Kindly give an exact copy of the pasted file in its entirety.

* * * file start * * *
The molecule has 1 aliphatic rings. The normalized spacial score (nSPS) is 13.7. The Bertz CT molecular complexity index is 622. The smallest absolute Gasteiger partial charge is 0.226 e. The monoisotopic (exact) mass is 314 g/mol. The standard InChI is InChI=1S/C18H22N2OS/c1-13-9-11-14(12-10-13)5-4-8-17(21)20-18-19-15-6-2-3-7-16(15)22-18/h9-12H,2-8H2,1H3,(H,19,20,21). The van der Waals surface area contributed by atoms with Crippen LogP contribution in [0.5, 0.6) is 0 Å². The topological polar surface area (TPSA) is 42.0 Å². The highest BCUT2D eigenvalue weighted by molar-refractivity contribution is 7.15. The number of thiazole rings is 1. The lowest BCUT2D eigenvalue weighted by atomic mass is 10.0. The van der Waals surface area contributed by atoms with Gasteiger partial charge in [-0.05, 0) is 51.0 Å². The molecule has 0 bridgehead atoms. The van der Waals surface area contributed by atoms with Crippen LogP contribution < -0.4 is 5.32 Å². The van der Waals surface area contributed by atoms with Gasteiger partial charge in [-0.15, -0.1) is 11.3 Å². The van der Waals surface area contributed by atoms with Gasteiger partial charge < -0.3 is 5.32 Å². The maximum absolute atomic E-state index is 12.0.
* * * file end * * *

The molecule has 1 aliphatic rings. The normalized spacial score (nSPS) is 13.7. The Bertz CT molecular complexity index is 622. The smallest absolute Gasteiger partial charge is 0.226 e. The monoisotopic (exact) mass is 314 g/mol. The standard InChI is InChI=1S/C18H22N2OS/c1-13-9-11-14(12-10-13)5-4-8-17(21)20-18-19-15-6-2-3-7-16(15)22-18/h9-12H,2-8H2,1H3,(H,19,20,21). The van der Waals surface area contributed by atoms with Crippen LogP contribution in [0.5, 0.6) is 0 Å². The topological polar surface area (TPSA) is 42.0 Å². The highest BCUT2D eigenvalue weighted by molar-refractivity contribution is 7.15. The number of thiazole rings is 1. The lowest BCUT2D eigenvalue weighted by atomic mass is 10.0. The van der Waals surface area contributed by atoms with Gasteiger partial charge in [-0.05, 0) is 51.0 Å². The molecule has 0 bridgehead atoms. The van der Waals surface area contributed by atoms with Crippen LogP contribution < -0.4 is 5.32 Å². The van der Waals surface area contributed by atoms with Gasteiger partial charge in [-0.15, -0.1) is 11.3 Å². The van der Waals surface area contributed by atoms with Gasteiger partial charge < -0.3 is 5.32 Å². The maximum absolute atomic E-state index is 12.0.